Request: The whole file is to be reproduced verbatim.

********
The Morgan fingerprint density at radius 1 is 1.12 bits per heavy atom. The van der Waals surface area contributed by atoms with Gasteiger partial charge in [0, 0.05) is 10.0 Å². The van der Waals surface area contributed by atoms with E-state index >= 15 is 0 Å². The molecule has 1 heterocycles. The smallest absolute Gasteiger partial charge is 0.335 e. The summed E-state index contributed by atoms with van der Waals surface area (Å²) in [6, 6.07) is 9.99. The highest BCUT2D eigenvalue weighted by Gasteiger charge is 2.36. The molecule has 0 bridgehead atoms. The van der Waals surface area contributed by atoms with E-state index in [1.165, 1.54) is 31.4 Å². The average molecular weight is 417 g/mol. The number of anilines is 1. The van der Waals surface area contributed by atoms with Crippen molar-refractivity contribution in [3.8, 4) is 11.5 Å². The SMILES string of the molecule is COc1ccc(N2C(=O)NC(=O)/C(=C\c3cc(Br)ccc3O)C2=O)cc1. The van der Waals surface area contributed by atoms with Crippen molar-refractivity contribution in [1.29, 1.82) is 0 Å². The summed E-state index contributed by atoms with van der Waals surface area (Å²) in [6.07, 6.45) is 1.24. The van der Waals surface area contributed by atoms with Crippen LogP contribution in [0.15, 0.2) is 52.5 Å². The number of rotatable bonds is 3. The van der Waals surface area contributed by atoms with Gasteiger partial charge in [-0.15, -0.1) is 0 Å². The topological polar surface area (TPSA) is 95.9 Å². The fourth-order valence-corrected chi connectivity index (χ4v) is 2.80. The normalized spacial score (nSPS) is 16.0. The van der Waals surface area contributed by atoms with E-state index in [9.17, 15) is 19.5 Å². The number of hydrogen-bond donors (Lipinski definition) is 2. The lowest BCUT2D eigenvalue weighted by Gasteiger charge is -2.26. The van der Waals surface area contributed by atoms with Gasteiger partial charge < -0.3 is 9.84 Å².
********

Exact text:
The Morgan fingerprint density at radius 1 is 1.12 bits per heavy atom. The van der Waals surface area contributed by atoms with Gasteiger partial charge in [0, 0.05) is 10.0 Å². The van der Waals surface area contributed by atoms with E-state index >= 15 is 0 Å². The molecule has 1 heterocycles. The smallest absolute Gasteiger partial charge is 0.335 e. The summed E-state index contributed by atoms with van der Waals surface area (Å²) in [6, 6.07) is 9.99. The highest BCUT2D eigenvalue weighted by Gasteiger charge is 2.36. The molecule has 0 bridgehead atoms. The van der Waals surface area contributed by atoms with E-state index in [1.165, 1.54) is 31.4 Å². The average molecular weight is 417 g/mol. The number of anilines is 1. The van der Waals surface area contributed by atoms with Crippen molar-refractivity contribution in [3.8, 4) is 11.5 Å². The SMILES string of the molecule is COc1ccc(N2C(=O)NC(=O)/C(=C\c3cc(Br)ccc3O)C2=O)cc1. The van der Waals surface area contributed by atoms with Crippen molar-refractivity contribution in [1.29, 1.82) is 0 Å². The summed E-state index contributed by atoms with van der Waals surface area (Å²) in [6.07, 6.45) is 1.24. The van der Waals surface area contributed by atoms with Crippen LogP contribution in [0.15, 0.2) is 52.5 Å². The number of rotatable bonds is 3. The van der Waals surface area contributed by atoms with Gasteiger partial charge in [-0.15, -0.1) is 0 Å². The topological polar surface area (TPSA) is 95.9 Å². The fourth-order valence-corrected chi connectivity index (χ4v) is 2.80. The normalized spacial score (nSPS) is 16.0. The van der Waals surface area contributed by atoms with E-state index in [9.17, 15) is 19.5 Å². The number of hydrogen-bond donors (Lipinski definition) is 2. The lowest BCUT2D eigenvalue weighted by Gasteiger charge is -2.26. The van der Waals surface area contributed by atoms with Gasteiger partial charge < -0.3 is 9.84 Å².